I think I started playing around with self portraits because they’d always been something that photographers and artists have done for centuries, and I was fascinated by the idea of it. As if it was an idea reserved for the artistic types. Usually, an artist would have one or two self works in their repertoire or maybe an artist would choose to use themselves so often as a subject that that would be the focus of their art or statement. Nowadays in the time of the selfie, which in truth is just a lot of self portraits, it seems silly to focus on the self as a subject matter. The subject of the self has been saturated with the selfie, and fb, and Instagram, and the long list of future picture apps. I’d always felt self-conscious of taking pictures of myself. I had thought it would make me appear to be vain. I was never certain where this fear of appearing vain came from, but it was as heavily laden with middle school gym room taunts as getting too fat or not shaving your legs. Self-portraits were reserved for the artists, and the conceded or artistically conceded like Andy Warhol and his entourage. I’m not making these statements now as facts, but as ways I had in thinking about myself and how much of myself I was “allowed” to show or share or express. It was very little.
Somewhere between the birth of the internet and the birth of cell phones, and social media taking pictures of everything from food, to fights, to shoes, to art work, to selfies became fair game and the idea of it as some expression of “art” seemed to vanish. It turned to the expression of who could make themselves look the coyest, the cutest, the coolest, and more of the “EST-es”. This new world obsession with the self didn’t really come to me as a “do as the Roman’s do” type of thing but came out of an experience of a failed game with the “Romans”. I realized that I can’t take a selfie. I actually lack the skill to make the faces, the poses, and the perfect angles. I never learned the tricks. I’d like to blame it on my age, but I’ve seen plenty of people my age succeed at the selfie. The other thing was I noticed no one takes a very good picture of me. I have the kind of face that can look really bad in a photo. The angle can be done so perfectly wrong that I look a lot like I have a shrunken head. I blame myself. It comes down to the same problem as the selfie issue. I can’t pose. I feel weird. There’s something really fake about the whole event. I love the natural poses. The moments when we are in motion or when we are unaware of our photo being taken. Those are the pictures I like. Those are the pictures I want to see of myself. The image of life in motion captured on film not life posed to be captured on film. Everything feels like a selfie and a pressed smile. I don’t like having my photos taken.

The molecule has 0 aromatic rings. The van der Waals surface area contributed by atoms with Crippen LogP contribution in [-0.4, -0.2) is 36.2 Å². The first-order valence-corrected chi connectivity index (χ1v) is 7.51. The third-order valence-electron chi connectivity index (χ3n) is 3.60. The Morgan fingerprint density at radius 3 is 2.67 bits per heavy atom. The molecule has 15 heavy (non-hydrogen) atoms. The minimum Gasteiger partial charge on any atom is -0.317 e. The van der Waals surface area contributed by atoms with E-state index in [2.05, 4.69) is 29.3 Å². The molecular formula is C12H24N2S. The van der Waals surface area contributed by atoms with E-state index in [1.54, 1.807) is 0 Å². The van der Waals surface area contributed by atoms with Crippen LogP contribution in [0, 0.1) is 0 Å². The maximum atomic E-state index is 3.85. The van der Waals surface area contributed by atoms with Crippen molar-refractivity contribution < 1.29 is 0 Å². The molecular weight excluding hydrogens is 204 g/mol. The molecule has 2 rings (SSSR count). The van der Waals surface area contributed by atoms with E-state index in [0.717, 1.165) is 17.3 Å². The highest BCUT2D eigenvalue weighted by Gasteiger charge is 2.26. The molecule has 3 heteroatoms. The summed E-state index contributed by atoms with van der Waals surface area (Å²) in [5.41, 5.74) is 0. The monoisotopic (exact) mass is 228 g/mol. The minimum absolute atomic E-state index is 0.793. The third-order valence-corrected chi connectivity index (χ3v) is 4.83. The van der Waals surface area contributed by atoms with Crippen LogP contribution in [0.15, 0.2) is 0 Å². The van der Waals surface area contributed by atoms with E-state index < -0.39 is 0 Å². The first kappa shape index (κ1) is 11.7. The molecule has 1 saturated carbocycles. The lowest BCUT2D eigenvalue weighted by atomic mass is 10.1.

I liked the mirror. As a child I would spend hours in front of the mirror. I would pretend that the girl I was looking at and talking to was someone other than me. She looked like me but she was better than me, and she lived in a world I couldn’t see. A world that only looked similar in the mirror, but beyond her bedroom door was something very different. There was something about taking pictures of me in the mirror that was removed from taking actual photos of myself. It was me, but not. The reflection made me a little different. It suddenly began to feel like I was taking a picture of another person, something that I do enjoy doing. I began playing with this idea of posing but pretending not to pose or to be blatant with the use of the camera. Yes, there is a camera in the picture. It is backwards. Books are backwards, poses are backwards, angles are backwards.
I don’t think any of the photos will matter to me until I’m an old lady. That’s where my curiosity really lies. How will I age? Will I miss my younger face? Will I recognize her? Will I still pose with her in the mirror? What if I don’t make it to be an old lady? Where will the pictures go? Does it matter if they go anywhere? Maybe, they will return to the mirror to that place beyond this place.